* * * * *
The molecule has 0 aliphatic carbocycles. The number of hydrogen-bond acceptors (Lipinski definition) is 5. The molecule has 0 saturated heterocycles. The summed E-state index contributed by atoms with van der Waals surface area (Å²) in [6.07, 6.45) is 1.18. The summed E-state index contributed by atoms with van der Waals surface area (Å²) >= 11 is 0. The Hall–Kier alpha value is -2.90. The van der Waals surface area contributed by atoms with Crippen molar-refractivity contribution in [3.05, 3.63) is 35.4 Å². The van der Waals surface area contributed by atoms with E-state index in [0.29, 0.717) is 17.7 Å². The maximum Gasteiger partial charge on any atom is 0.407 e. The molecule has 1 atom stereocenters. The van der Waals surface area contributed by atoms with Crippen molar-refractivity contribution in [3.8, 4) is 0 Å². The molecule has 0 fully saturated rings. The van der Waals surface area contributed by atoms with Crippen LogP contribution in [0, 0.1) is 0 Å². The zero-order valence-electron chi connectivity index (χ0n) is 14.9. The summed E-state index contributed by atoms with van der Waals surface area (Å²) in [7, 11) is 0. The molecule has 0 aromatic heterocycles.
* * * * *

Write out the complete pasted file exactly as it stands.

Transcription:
The molecule has 0 aliphatic carbocycles. The number of hydrogen-bond acceptors (Lipinski definition) is 5. The molecule has 0 saturated heterocycles. The summed E-state index contributed by atoms with van der Waals surface area (Å²) in [6.07, 6.45) is 1.18. The summed E-state index contributed by atoms with van der Waals surface area (Å²) >= 11 is 0. The Hall–Kier alpha value is -2.90. The van der Waals surface area contributed by atoms with Crippen molar-refractivity contribution in [3.05, 3.63) is 35.4 Å². The van der Waals surface area contributed by atoms with E-state index in [0.29, 0.717) is 17.7 Å². The maximum Gasteiger partial charge on any atom is 0.407 e. The molecule has 1 atom stereocenters. The van der Waals surface area contributed by atoms with Crippen molar-refractivity contribution in [3.8, 4) is 0 Å². The molecule has 0 fully saturated rings. The van der Waals surface area contributed by atoms with Crippen LogP contribution in [0, 0.1) is 0 Å². The zero-order valence-electron chi connectivity index (χ0n) is 14.9. The summed E-state index contributed by atoms with van der Waals surface area (Å²) in [7, 11) is 0. The molecule has 0 aromatic heterocycles.